Researchers at Curtin University are determining the hearing sensitivity of a local penguin species to marine noise pollution.
The results could help determine to which anthropogenic noise frequencies little penguins (‘Fairy Penguin’) are most sensitive in the marine environment, with the aim of improving mitigation of noise pollution on local populations within Western Australia.
Sound pollution from shipping, near-shore construction, and other human activities can interfere with marine animals’ communication and increase stress levels.
Dr Chong Wei, a Forrest Research Fellow from Curtin’s Centre for Marine Science and Technology, is using sophisticated micro-CT imaging technology to create a computer model that can predict the hearing sensitivity of certain marine animals.
Computer simulations will be soon underway, with researchers using this model to study the sound reception process from the environment to the little penguin ear (i.e., outer, middle, and inner ear).
“Different noise sources have different characteristics, such as frequency. We want to know to which frequencies the penguins are most sensitive, and match these to known sounds in the marine environment – both human-made and natural,” said Dr Wei.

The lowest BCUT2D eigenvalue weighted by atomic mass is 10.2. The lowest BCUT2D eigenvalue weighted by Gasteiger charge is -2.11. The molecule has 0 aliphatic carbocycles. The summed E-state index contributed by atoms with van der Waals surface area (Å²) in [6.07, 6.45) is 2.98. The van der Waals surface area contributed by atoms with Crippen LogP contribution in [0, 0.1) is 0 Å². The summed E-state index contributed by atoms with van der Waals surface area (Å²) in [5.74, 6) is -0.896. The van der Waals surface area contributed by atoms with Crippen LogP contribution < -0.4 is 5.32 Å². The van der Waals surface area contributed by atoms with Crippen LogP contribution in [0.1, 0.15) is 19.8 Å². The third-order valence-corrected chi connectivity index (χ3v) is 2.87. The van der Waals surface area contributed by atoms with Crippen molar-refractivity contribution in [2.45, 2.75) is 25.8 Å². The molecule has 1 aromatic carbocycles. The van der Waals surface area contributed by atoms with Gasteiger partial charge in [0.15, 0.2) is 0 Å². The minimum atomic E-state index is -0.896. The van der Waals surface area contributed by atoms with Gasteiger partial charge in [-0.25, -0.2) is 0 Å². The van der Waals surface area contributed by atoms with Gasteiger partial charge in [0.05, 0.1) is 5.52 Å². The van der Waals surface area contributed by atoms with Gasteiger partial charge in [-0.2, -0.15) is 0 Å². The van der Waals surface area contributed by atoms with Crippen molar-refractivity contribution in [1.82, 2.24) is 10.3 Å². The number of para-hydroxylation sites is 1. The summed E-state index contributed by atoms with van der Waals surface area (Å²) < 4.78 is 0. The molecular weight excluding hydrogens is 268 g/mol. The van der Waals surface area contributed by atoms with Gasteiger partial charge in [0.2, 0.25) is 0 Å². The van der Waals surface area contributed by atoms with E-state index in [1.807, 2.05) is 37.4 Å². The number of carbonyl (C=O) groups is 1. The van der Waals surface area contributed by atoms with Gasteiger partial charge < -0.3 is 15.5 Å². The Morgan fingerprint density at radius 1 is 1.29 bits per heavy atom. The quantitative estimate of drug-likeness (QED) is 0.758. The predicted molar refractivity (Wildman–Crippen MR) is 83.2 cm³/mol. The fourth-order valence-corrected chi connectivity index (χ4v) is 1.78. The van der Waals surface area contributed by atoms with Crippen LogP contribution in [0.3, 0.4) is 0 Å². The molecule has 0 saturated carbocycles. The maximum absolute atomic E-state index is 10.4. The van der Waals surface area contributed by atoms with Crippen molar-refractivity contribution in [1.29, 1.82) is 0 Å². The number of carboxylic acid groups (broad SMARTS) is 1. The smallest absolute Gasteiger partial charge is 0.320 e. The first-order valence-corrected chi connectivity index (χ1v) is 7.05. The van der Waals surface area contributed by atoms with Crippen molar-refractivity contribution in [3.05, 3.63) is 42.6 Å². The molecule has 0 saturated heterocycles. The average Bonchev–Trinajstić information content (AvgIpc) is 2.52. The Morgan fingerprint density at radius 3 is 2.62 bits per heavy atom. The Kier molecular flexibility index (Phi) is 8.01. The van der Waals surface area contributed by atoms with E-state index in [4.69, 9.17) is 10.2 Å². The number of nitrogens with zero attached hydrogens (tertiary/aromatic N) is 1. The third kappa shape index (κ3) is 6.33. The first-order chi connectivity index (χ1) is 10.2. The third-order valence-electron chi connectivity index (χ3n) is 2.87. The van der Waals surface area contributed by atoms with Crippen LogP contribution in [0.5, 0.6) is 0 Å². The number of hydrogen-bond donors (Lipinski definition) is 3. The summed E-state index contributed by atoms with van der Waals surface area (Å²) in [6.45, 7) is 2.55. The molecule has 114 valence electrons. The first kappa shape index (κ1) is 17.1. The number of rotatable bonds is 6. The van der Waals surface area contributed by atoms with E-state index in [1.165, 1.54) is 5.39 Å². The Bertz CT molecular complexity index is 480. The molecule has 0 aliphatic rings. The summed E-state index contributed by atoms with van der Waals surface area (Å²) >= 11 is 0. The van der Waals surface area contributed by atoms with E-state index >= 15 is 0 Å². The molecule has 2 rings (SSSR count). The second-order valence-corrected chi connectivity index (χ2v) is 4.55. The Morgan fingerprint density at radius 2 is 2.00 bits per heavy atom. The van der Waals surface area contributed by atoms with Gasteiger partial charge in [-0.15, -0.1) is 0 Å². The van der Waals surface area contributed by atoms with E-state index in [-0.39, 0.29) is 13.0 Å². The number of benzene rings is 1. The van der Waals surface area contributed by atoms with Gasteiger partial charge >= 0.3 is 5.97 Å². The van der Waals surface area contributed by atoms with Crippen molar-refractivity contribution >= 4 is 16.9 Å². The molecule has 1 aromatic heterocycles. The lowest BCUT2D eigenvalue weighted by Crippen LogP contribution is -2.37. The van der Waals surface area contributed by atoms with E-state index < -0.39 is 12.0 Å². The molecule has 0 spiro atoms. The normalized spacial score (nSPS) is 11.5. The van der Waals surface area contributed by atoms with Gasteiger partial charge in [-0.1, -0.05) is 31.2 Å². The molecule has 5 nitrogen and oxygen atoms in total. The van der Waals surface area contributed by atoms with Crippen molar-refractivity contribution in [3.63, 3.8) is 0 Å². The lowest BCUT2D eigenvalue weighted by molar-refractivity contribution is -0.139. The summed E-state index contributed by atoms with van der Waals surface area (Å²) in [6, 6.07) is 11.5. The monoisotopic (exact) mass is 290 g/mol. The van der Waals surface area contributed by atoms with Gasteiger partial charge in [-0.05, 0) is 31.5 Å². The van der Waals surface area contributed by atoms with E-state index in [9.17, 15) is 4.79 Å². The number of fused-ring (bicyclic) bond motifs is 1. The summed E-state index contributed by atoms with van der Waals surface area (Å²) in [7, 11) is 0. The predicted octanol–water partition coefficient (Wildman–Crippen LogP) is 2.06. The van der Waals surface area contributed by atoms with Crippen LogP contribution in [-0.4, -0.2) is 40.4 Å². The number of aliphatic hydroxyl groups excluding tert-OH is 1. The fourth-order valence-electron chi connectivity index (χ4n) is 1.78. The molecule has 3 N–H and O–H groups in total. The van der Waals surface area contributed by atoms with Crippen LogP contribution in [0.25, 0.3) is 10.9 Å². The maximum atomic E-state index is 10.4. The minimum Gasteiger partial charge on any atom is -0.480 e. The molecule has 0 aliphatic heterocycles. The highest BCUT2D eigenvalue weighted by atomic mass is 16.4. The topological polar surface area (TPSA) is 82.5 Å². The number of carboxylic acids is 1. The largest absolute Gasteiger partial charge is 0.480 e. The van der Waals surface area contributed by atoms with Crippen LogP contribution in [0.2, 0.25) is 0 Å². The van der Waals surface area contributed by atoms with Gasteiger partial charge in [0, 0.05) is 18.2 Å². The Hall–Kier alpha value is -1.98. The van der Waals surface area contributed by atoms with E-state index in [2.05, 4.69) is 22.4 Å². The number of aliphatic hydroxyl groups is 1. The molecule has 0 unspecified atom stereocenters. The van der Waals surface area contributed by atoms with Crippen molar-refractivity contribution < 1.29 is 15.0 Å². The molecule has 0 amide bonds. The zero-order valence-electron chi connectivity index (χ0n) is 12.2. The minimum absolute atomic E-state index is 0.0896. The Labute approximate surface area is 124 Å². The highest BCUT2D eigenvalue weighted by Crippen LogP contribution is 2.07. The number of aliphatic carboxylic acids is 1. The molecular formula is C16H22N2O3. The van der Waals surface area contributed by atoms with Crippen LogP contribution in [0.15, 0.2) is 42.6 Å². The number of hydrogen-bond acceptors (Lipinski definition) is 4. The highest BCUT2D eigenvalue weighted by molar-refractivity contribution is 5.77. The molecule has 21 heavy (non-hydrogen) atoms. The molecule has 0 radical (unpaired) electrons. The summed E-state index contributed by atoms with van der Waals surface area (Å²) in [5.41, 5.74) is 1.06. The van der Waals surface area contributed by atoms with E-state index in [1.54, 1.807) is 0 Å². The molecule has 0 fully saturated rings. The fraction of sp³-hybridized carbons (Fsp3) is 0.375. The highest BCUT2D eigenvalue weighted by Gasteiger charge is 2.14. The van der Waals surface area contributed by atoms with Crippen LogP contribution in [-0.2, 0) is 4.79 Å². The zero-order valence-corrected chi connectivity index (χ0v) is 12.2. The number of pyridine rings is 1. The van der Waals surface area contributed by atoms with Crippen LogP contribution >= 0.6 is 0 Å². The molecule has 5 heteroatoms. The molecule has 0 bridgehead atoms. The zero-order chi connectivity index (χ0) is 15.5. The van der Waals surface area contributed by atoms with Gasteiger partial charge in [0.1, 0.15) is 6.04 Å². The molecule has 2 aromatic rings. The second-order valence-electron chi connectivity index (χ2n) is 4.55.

Little data currently exists on any penguin species’ sensitivity to sound, however insights from other diving bird species show a response to underwater noise.
Dr Wei said “Determining the noise sensitivity thresholds for endangered species and understudied species like little penguins is instrumental in determining which frequency of sound is most harmful and which anthropogenic noise may affect penguin populations and habitat.
“This will ensure improved conservation and mitigation strategies for the species.”